We recommend that you read this handout carefully in order to prepare yourself or family members for the proposed procedure. In
doing so, you wil benefit both the outcome and safety of the procedure. If you stil have any questions or concerns, we strongly
encourage you to contact our office prior to your procedure so that we may clarify any pertinent issues. “An educated patient is
the best patient.”

When undergoing some procedures or operations, it is important that your blood be able to clot. Many over-the-counter and
prescription drugs, in one or several ways, may prevent your blood from properly clotting in a timely fashion. The most common of
these medications are the analgesics (medications that minimize pain) and the anti-inflammatory compounds (medications that
reduce inflammation or swelling), although there are others as well.
Tylenol® is a trade name for “acetaminophen.” Compounds that contain acetaminophen do NOT (by themselves) affect your ability
to clot your blood. Therefore, they are safe to take in the days preceding surgery, provided they do not contain a mixture of any of
the compounds listed below. Some medications are a blend of different analgesic or anti-inflammatory compounds. Most over-the-
counter “cold remedies” contain acetaminophen, but please read the ingredients label carefully.
The long list below contains some of the more common medications that fal into this category. If you have recently (anytime
within the past 2 weeks)
taken any of these medications, or anything that you believe to be similar, please let us know. Of
course, there may be other medications not mentioned here so if you are in doubt, please cal us and inquire.

Aspirin Compounds (the ingredients may read “aspirin” or “acetylsalicylic acid” or “salicylate”) • Ibuprofen or Ibuprofen-like Compounds • Many of the Pain Relieving Creams/Ointments 01: Medications that may Inhibit Clotting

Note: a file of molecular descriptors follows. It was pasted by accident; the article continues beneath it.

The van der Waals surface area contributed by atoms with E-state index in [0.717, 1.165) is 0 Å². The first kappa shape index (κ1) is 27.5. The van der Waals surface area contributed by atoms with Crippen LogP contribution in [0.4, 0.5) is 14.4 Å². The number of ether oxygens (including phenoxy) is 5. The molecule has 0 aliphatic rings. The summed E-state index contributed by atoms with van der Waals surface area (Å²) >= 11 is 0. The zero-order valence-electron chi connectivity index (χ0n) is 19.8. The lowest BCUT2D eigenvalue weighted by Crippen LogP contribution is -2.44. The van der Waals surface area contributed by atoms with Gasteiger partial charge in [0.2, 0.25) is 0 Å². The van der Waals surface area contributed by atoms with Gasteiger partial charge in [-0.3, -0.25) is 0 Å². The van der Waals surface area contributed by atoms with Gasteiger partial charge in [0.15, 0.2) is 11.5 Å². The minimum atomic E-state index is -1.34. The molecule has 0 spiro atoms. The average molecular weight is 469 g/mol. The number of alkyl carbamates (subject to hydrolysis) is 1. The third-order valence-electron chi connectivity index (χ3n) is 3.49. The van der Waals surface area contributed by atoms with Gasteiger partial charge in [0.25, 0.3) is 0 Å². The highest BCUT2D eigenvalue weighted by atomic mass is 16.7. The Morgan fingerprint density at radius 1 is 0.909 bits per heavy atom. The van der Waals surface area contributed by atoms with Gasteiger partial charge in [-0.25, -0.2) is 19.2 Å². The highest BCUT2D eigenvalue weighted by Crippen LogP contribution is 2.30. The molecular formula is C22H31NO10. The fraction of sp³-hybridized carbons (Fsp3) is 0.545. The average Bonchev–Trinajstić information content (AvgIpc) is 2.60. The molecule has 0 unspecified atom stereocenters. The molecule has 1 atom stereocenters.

The arthritis medications in the category of Cox-2 Inhibitors are cal ed “celecoxib” (Celebrex®) and “rofecoxib” (Vioxx®). While they
do work as analgesic and anti-inflammatory medications, they may not interfere with your ability to clot blood. You need to tel your physician if you are on these. Other medications that may inhibit your ability to clot blood are those that you may be taking if you see a cardiologist or a vascular surgeon. We need to know if you are on, or have recently taken any of these medications: • Fragmin® (dalteparin given by injection at the doctor) • Lovenox® (enoxaparin- given by injection at the doctor) The information contained in this Medical Informed Consent Form (“Consent Form”) is intended to solely inform and educate and should not be used as a substitute for medical evaluation, advice, diagnosis or treatment by a physician or other healthcare professional. Please cal your doctor if you have any questions.
01: Medications that may Inhibit Clotting


Deri yaslanmasinintopikal ajanlarla onlenmesi.fh9

Deri Yaþlanmasýnýn Topikal Ajanlarla ÖnlenmesiDoç. Dr. Ümit Türsen**Mersin Üniversitesi Týp Fakültesi, Dermatoloji Anabilim Dalý Yüzdeki yaþlanma lentigolar, dispigmentasyon, senil purpura, kýrýþýklýklar, ince çizgilenmeler ve kabalaþmada artýþgibi birçok deðiþiklikle deðerlendirilip primer fotoyaþlanma sonucu oluþabilir. Fasyal düzeltme için birçok topikalprepara

Untitled | Spectrum | Zeichen der Zeit | Artikel drucken Flüstern und schreien 04.03.2011 | 19:13 | Von Georg Christoph Heilingsetzer (Die Presse) Seit zwölf Jahren teilt Monika Mikus ihr Leben mit einer Stimme, die nur sie hört. Im Mai 1999 stellte sie sich bei ihr vor: „Du darfst mich Adonis nennen.“ Adonis habe erklärt, Frau Mikus sei „Jesus im Außendienst“ Gu

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